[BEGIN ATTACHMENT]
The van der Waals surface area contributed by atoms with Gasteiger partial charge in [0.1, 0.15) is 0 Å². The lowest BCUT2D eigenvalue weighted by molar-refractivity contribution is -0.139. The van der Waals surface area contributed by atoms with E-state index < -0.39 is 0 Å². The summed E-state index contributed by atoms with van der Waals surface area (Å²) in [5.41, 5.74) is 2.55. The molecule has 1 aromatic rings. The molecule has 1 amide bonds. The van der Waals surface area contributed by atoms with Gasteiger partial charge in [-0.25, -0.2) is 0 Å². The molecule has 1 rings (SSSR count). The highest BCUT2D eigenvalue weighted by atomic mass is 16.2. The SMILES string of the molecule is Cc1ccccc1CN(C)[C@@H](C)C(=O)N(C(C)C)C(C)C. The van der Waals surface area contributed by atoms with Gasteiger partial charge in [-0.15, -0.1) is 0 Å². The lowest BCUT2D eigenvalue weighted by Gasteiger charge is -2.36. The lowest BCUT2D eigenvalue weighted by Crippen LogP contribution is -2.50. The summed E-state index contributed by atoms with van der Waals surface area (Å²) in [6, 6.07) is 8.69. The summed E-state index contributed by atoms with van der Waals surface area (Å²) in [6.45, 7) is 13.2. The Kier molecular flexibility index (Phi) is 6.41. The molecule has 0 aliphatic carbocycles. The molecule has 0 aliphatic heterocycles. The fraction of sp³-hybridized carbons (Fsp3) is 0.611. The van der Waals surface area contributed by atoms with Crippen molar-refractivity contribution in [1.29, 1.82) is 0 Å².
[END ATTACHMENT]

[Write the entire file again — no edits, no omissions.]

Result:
The van der Waals surface area contributed by atoms with Gasteiger partial charge in [0.1, 0.15) is 0 Å². The lowest BCUT2D eigenvalue weighted by molar-refractivity contribution is -0.139. The van der Waals surface area contributed by atoms with E-state index < -0.39 is 0 Å². The summed E-state index contributed by atoms with van der Waals surface area (Å²) in [5.41, 5.74) is 2.55. The molecule has 1 aromatic rings. The molecule has 1 amide bonds. The van der Waals surface area contributed by atoms with Gasteiger partial charge in [-0.25, -0.2) is 0 Å². The molecule has 1 rings (SSSR count). The highest BCUT2D eigenvalue weighted by atomic mass is 16.2. The SMILES string of the molecule is Cc1ccccc1CN(C)[C@@H](C)C(=O)N(C(C)C)C(C)C. The van der Waals surface area contributed by atoms with Gasteiger partial charge in [-0.15, -0.1) is 0 Å². The lowest BCUT2D eigenvalue weighted by Gasteiger charge is -2.36. The lowest BCUT2D eigenvalue weighted by Crippen LogP contribution is -2.50. The summed E-state index contributed by atoms with van der Waals surface area (Å²) in [6, 6.07) is 8.69. The summed E-state index contributed by atoms with van der Waals surface area (Å²) in [6.45, 7) is 13.2. The Kier molecular flexibility index (Phi) is 6.41. The molecule has 0 aliphatic carbocycles. The molecule has 0 aliphatic heterocycles. The fraction of sp³-hybridized carbons (Fsp3) is 0.611. The van der Waals surface area contributed by atoms with Crippen molar-refractivity contribution in [1.29, 1.82) is 0 Å².